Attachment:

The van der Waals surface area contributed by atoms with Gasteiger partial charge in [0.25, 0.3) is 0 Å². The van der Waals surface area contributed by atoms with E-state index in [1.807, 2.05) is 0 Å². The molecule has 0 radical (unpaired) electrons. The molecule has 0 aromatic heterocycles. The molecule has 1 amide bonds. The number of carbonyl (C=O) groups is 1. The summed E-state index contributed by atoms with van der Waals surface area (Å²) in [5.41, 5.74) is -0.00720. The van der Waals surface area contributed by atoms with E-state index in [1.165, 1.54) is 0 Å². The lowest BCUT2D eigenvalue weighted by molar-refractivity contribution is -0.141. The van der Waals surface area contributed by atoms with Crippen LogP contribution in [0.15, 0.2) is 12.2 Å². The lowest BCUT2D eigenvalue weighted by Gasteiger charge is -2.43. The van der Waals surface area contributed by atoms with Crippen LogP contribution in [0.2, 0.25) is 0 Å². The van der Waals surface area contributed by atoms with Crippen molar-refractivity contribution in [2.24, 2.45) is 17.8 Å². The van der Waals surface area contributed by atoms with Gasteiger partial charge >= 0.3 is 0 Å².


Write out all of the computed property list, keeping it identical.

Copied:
The van der Waals surface area contributed by atoms with Gasteiger partial charge in [0.25, 0.3) is 0 Å². The van der Waals surface area contributed by atoms with E-state index in [1.807, 2.05) is 0 Å². The molecule has 0 radical (unpaired) electrons. The molecule has 0 aromatic heterocycles. The molecule has 1 amide bonds. The number of carbonyl (C=O) groups is 1. The summed E-state index contributed by atoms with van der Waals surface area (Å²) in [5.41, 5.74) is -0.00720. The van der Waals surface area contributed by atoms with E-state index in [1.165, 1.54) is 0 Å². The lowest BCUT2D eigenvalue weighted by molar-refractivity contribution is -0.141. The van der Waals surface area contributed by atoms with Crippen LogP contribution in [0.15, 0.2) is 12.2 Å². The lowest BCUT2D eigenvalue weighted by Gasteiger charge is -2.43. The van der Waals surface area contributed by atoms with Crippen LogP contribution in [0.2, 0.25) is 0 Å². The van der Waals surface area contributed by atoms with Crippen molar-refractivity contribution in [2.24, 2.45) is 17.8 Å². The van der Waals surface area contributed by atoms with Gasteiger partial charge >= 0.3 is 0 Å².